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J Altern Complement Med. 2007 Dec;13(10):1119-24. doi: 10.1089/acm.2007.7033.

Selective microbiologic effects of tea extract on certain antibiotics against Escherichia coli in vitro.

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Laboratory of Nutrition Research, National Nutrition and Food Technology Research Institute, Shaheed Beheshti Medical University, Tehran, Iran.



This study evaluated the microbiologic effects of black tea, compared to green tea, alone and in conjunction with selected antibiotics against Escherichia coli, the common cause of intestinal and urinary tract infections.


This study was an in vitro evaluation of antibacterial effects of tea extracts.


Black and green tea extracts were analyzed by using high-performance liquid chromatography to compare their major polyphenol profiles. Different concentrations of the extracts or gallic acid (GA), the phenolic compound found with high concentration in the black tea extract, were employed for bacterial sensitivity tests, using pour plate and disc diffusion methods. The latter was used to evaluate the interactions between the extracts and certain anti-E. coli antibiotics.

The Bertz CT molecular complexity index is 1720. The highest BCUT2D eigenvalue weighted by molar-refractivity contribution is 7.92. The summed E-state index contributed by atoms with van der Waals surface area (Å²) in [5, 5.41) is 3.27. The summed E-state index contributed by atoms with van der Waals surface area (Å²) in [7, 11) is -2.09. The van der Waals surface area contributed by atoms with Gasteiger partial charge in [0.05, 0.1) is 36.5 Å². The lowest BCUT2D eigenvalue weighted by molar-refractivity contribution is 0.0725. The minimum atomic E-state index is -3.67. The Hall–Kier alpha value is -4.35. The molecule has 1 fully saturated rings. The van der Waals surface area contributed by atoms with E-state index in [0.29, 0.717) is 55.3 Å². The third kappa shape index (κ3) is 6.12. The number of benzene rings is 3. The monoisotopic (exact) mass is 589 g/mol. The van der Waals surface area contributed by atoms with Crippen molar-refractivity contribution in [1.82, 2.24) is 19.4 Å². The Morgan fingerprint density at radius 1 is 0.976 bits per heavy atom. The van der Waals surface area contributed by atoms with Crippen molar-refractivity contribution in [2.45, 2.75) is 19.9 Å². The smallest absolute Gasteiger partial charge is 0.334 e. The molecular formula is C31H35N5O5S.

GA in black tea extract and epigallocatechin and epigallocatechin gallate in green tea extract are present in the highest concentrations, respectively. At concentrations of 25 mg/mL, both black and green teas after 5 and 7 hours completely inhibited E. coli growth. GA at concentrations of 5, 10, and 25 microg/mL after 7, 5 and 3 hrs, respectively, inhibited bacterial growth. Both black and green tea extracts had either synergistic or antagonistic effects at different concentrations on selected antibiotics, while GA showed a synergistic effect with all the antibiotics tested in a dose-dependent manner. The effect was more prominent with amikacin and sulfamethoxazole.


The microbiologic effects of both black tea and green tea extracts on certain antibiotics against E. coli may vary, depending on the type of the tea extract (i.e., black vs. green), the amount of the extract, and the antibiotic being used.

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